Galvin came to the event with his friend Derek Tee, who said he sees events like Fasnacht as a way out of that. “If it’s meaningful in the world in some way and has other players coming together for a common goal, I see that as a good option,” he said.
The loneliness in the game goes beyond just the options for engaging with other players, though. Everyone I spoke with at the event was also desperate for Bethesda to add non-player characters to the world.
“I’d prefer NPCs instead of just little robots everywhere,” said Rachel King, who has put over 100 hours into the game. “The other Fallout games, I got really into the story. This game, if I didn’t have a group to play with, I probably wouldn’t be playing anymore.”
Michael Southwell, who arrived to the event decked out in a faux-leather Fallout 76 jacket, agreed. “I think if they just add more stuff to do, more NPCs,” he said. “When you listen to the radios or the holo tapes, you’re like, ‘Oh my God, I want to know this person,” but then it’s either they’re dead or they’re a robot or something.”
The panel discussion at PAX East made him more confident about the future of the game, he said.. “I think the fact that they’re acknowledging that it’s been a bumpy road—like, a really bumpy road—they’re not just like, ‘Oh, whatever, we’ll get past it.’ They’re actually paying attention and listening,” he said. “That makes me feel a lot better.” Southwell said he was talking specifically about a moment early in the panel discussion, when director Howard talked about the game’s “ups and downs.” For the Bethesda diehards, that’s apparently enough.
Another fan, Jessica Kelley, said she is so happy with where Fallout 76 has gotten to after its rough start that she’s started spending more money on it. Her first big spend was upgrading her account to the $80 Tricentennial Edition, which netted her the celebratory Vault Boy saluting emote.
While Kelley agrees that the beta could have gone on longer and things could have been handled better, she wouldn’t have wanted Bethesda to delay the game to fix its issues..
“I think if it was released now, people wouldn’t have been as upset, but I think you’re always going to have a vocal minority that are going to be very loud and very angry about things they didn’t like,” she said.
For Kelley, it’s been a great experience, despite the bugs. “I’ve met more women in this game than I have in any other game,” she said. “How crazy is that? It’s like The Sims with murder.”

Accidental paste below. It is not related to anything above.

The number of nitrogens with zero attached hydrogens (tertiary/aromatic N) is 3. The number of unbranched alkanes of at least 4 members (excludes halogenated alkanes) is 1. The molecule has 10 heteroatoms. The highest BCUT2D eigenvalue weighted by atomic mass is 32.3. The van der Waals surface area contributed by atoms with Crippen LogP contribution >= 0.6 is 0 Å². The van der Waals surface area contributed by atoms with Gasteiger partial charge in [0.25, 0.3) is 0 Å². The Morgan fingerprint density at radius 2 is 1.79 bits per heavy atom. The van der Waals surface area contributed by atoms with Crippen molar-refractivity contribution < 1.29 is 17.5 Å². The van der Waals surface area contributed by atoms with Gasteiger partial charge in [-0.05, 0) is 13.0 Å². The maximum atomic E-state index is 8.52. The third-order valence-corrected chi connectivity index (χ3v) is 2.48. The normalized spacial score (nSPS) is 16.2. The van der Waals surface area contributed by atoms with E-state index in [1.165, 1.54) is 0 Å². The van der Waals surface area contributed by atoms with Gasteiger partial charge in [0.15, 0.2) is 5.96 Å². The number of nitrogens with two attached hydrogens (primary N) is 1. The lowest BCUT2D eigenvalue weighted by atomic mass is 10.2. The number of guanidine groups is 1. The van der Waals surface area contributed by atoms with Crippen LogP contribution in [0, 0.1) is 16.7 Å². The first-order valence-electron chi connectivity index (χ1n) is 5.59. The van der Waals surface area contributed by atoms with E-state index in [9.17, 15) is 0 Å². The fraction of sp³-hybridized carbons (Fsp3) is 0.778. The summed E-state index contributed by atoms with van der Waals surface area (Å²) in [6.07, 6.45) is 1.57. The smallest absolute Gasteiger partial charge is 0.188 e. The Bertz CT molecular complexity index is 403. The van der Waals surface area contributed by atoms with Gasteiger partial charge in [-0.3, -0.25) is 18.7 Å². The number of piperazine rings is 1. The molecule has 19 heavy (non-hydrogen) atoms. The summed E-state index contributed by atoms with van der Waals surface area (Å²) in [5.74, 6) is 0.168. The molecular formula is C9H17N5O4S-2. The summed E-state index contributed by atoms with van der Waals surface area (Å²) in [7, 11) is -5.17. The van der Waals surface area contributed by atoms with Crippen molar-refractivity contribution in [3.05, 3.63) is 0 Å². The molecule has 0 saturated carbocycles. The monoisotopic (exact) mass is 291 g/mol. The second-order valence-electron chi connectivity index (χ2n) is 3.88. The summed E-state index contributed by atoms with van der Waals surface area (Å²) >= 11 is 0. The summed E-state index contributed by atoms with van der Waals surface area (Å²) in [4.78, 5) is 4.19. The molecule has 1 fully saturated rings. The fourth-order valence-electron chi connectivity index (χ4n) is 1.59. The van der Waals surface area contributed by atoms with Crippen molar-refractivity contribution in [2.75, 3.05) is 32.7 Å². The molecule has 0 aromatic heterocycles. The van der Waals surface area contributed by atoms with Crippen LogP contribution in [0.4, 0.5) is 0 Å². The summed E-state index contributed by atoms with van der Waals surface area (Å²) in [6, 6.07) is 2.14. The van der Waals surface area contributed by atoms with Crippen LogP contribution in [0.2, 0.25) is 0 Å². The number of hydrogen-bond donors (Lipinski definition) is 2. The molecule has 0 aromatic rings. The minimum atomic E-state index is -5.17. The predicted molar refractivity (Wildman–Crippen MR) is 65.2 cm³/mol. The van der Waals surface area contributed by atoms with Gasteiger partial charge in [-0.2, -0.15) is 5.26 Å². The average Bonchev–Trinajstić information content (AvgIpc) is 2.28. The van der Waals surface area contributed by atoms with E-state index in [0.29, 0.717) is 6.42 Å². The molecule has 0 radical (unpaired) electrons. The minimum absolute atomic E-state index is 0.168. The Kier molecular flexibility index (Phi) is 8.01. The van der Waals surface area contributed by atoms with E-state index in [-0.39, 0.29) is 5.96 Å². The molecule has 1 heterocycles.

Donkey Kong is stronger than ever in Super Smash Bros. Ultimate, but there are still two big glitches holding the super heavyweight fighter back from reaching his true potential. His fans are desperate for Nintendo to set things right.
For a couple months now, players have been getting used to the latest version of Donkey Kong. His grab attacks have been improved, and he has more options for getting back onto the stage. The increased speed of Ultimate across the board makes him that much more deadly. Calib “Konga” Byers managed to place third as DK at last year’s Don’t Park on the Grass tournament, while Gavin “Tweek” Dempsey, arguably the best DK player in the world, took first place at January’s Glitch 6 tournament with DK in his rotation.
Unfortunately, the latest Smash iteration of DK also has some big problems. Most notably, his giant punch suffers from two glitches that can be extremely costly. As Smash player BaneGanondorf recently explained on the game’s subreddit, DK’s giant punch has a tendency to magically go through other players without hitting them, which can be extremely frustrating when you take into account that the attack requires being charged up. Ultimate is a 2D platform fighter, but character moves are animated in 3D, and while it’s unclear what the precise cause of the glitch is, the Smash community speculates it’s related to how the giant punch is animated along the Z-axis.
DK is also supposed to get super armor after releasing the giant punch, a mechanic that temporarily makes him invulnerable. However, when the giant punch is used in midair, the super armor frequently fails to trigger. This can be especially bad when a player is trying to recover onto the stage from a ledge grab. Because of the super armor, a well-timed giant punch can be a great defensive maneuver for coming back onto the stage. It’s especially easy to punish, though, when the armor misfires.